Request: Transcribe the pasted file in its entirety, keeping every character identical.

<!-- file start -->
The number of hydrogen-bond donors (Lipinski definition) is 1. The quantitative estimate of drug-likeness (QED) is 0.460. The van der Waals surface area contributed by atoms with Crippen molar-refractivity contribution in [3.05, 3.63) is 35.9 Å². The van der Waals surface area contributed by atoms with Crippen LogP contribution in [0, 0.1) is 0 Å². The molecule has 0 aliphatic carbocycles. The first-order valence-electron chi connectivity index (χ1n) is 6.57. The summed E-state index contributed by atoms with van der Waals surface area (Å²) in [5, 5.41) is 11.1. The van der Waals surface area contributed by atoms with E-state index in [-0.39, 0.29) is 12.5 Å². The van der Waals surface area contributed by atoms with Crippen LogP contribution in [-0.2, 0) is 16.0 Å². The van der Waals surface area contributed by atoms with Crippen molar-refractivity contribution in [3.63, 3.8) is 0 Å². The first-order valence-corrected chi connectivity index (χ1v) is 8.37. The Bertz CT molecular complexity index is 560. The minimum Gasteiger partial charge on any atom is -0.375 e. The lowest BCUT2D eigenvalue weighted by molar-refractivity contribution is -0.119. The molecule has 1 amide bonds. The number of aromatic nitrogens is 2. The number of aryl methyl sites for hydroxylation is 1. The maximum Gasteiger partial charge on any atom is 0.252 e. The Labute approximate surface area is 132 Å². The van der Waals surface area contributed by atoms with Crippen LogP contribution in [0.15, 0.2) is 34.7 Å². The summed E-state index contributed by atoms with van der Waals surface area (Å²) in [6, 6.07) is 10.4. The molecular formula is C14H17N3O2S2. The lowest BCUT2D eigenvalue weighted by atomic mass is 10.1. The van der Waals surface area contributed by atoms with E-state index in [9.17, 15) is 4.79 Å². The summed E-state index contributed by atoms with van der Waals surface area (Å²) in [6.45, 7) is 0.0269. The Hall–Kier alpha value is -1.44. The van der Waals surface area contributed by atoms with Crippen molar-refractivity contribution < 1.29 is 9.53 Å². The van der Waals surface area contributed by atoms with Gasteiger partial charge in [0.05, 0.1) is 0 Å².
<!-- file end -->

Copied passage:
The number of hydrogen-bond donors (Lipinski definition) is 1. The quantitative estimate of drug-likeness (QED) is 0.460. The van der Waals surface area contributed by atoms with Crippen molar-refractivity contribution in [3.05, 3.63) is 35.9 Å². The van der Waals surface area contributed by atoms with Crippen LogP contribution in [0, 0.1) is 0 Å². The molecule has 0 aliphatic carbocycles. The first-order valence-electron chi connectivity index (χ1n) is 6.57. The summed E-state index contributed by atoms with van der Waals surface area (Å²) in [5, 5.41) is 11.1. The van der Waals surface area contributed by atoms with E-state index in [-0.39, 0.29) is 12.5 Å². The van der Waals surface area contributed by atoms with Crippen LogP contribution in [-0.2, 0) is 16.0 Å². The van der Waals surface area contributed by atoms with Crippen molar-refractivity contribution in [3.63, 3.8) is 0 Å². The first-order valence-corrected chi connectivity index (χ1v) is 8.37. The Bertz CT molecular complexity index is 560. The minimum Gasteiger partial charge on any atom is -0.375 e. The lowest BCUT2D eigenvalue weighted by molar-refractivity contribution is -0.119. The molecule has 1 amide bonds. The number of aromatic nitrogens is 2. The number of aryl methyl sites for hydroxylation is 1. The maximum Gasteiger partial charge on any atom is 0.252 e. The Labute approximate surface area is 132 Å². The van der Waals surface area contributed by atoms with Crippen LogP contribution in [0.15, 0.2) is 34.7 Å². The summed E-state index contributed by atoms with van der Waals surface area (Å²) in [6, 6.07) is 10.4. The molecular formula is C14H17N3O2S2. The lowest BCUT2D eigenvalue weighted by atomic mass is 10.1. The van der Waals surface area contributed by atoms with E-state index in [9.17, 15) is 4.79 Å². The summed E-state index contributed by atoms with van der Waals surface area (Å²) in [6.45, 7) is 0.0269. The Hall–Kier alpha value is -1.44. The van der Waals surface area contributed by atoms with Crippen molar-refractivity contribution < 1.29 is 9.53 Å². The van der Waals surface area contributed by atoms with Gasteiger partial charge in [0.05, 0.1) is 0 Å².